“As is longstanding practice, ASIO does not comment on the specific details of intelligence matters, or individuals.” Pressure is mounting on the Morrison government to hold an inquiry into foreign interference. Mr Tehan and Home Affairs Minister Peter Dutton both declined to comment on whether they supported the push.
Politicians who lent their support to calls for an inquiry included Dave Sharma, Tim Wilson, Jim Wilson, Sarah Henderson, Claire Chandler, Amanda Stoker, Alex Antic, Eric Abetz, George Christensen, Concetta Fierravanti-Wells, Bob Katter and Labor’s Kimerbley Kitching, who chairs the Committee on Foreign Affairs, Defence and Trade.
Some politicians, including Mr Christensen, have raised the matter directly with Scott Morrison and Mr Tehan.
Higher education sources, who spoke on condition of anonymity, citing the sensitivity of the discussions, said ASIO had twice provided high-level briefings about foreign influence in the sector, including Thousand Talents and similar programs. The agency had also provided specific briefings to universities when it had particular concerns about a researcher, said sources involved in these discussions.
But those in the sector said the briefings noted that Thousand Talents and similar programs were not necessarily problematic as long as academics were made to disclose conflicts of interest.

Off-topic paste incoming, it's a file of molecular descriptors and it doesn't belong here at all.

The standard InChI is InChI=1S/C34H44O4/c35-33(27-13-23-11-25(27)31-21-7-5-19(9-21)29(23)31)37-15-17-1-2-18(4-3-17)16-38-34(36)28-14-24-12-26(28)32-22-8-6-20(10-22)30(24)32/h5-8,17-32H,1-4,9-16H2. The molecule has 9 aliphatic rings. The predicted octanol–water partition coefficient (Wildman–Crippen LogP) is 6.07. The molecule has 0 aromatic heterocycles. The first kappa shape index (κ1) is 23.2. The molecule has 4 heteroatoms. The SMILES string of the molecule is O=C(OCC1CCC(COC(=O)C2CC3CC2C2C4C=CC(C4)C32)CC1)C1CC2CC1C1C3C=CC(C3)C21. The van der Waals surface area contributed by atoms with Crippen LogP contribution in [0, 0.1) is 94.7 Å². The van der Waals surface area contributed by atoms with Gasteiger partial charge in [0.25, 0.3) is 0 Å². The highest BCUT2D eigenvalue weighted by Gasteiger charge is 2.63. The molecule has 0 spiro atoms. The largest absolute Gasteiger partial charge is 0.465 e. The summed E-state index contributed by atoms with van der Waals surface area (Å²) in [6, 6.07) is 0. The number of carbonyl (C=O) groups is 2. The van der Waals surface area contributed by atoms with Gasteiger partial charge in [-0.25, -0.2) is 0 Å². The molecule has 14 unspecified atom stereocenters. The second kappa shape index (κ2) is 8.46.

Universities already have disclosure registers for secondary employment and other conflicts of interest, but all contacted by The Australian during its investigation of the Thousand Talents Plan declined to make these available.
A security source said universities needed to be careful international collaboration did not become more serious and that they needed to be aware “there may be an espionage element”.
“The starting point is research collaboration is overwhelmingly a good thing,” a senior security source said.
“There are risks and these programs are sometimes used as a way of IP or technology transfer.”
While the FBI is investigating more than 1000 cases in the US involving real or attempted theft of intellectual property, with many involving the Thousand Talents plan, in Australia, there is no agency that combines intelligence and law-enforcement.
The Thousand Talents Plan does not fall directly into ASIO’s remit and it also involves IP theft in exchange for money. This is not currently illegal in Australia, although it is open to police to make a case for fraud, if one exists.
There is also the question of Australian Research Council grant funding going offshore. There are no checks and balances to ensure this does not happen.
Official regulation of the sector is patchy, with universities themselves left to police questions of foreign interference.
Mr Sharma said the revelations about the Thousand Talents program were deeply worrying.
“If you’re employing an academic, you have a right to assume they are loyal to you … some of these academics seem to have been serving two masters, without the knowledge of their Australian university employer,” the Liberal MP said.
Mr Wilson said: “It’s essential to be vigilant against the Chinese Communist Party’s tentacles.
Senator Kitching said Australia was “playing catch-up with other jurisdictions” when it came to combating this problem.